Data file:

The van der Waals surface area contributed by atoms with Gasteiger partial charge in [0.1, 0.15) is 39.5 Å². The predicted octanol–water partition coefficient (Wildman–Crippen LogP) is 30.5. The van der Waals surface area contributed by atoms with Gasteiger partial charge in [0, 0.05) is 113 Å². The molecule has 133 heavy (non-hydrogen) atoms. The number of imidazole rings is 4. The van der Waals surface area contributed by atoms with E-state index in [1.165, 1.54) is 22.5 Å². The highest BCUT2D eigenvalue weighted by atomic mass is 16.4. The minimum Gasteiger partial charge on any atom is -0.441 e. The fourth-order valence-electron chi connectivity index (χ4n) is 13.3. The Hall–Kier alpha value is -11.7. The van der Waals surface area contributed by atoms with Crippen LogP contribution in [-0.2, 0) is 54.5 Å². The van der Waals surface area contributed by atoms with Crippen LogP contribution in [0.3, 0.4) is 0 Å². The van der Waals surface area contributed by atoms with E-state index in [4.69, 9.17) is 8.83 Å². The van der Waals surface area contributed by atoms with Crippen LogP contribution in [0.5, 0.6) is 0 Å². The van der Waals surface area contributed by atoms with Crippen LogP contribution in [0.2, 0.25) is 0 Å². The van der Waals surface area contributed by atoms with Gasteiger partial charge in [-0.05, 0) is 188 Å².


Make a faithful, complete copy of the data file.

The van der Waals surface area contributed by atoms with Gasteiger partial charge in [0.1, 0.15) is 39.5 Å². The predicted octanol–water partition coefficient (Wildman–Crippen LogP) is 30.5. The van der Waals surface area contributed by atoms with Gasteiger partial charge in [0, 0.05) is 113 Å². The molecule has 133 heavy (non-hydrogen) atoms. The number of imidazole rings is 4. The van der Waals surface area contributed by atoms with E-state index in [1.165, 1.54) is 22.5 Å². The highest BCUT2D eigenvalue weighted by atomic mass is 16.4. The minimum Gasteiger partial charge on any atom is -0.441 e. The fourth-order valence-electron chi connectivity index (χ4n) is 13.3. The Hall–Kier alpha value is -11.7. The van der Waals surface area contributed by atoms with Crippen LogP contribution in [-0.2, 0) is 54.5 Å². The van der Waals surface area contributed by atoms with Crippen LogP contribution in [0.3, 0.4) is 0 Å². The van der Waals surface area contributed by atoms with E-state index in [4.69, 9.17) is 8.83 Å². The van der Waals surface area contributed by atoms with Crippen LogP contribution in [0.5, 0.6) is 0 Å². The van der Waals surface area contributed by atoms with Crippen LogP contribution in [0.2, 0.25) is 0 Å². The van der Waals surface area contributed by atoms with Gasteiger partial charge in [-0.05, 0) is 188 Å².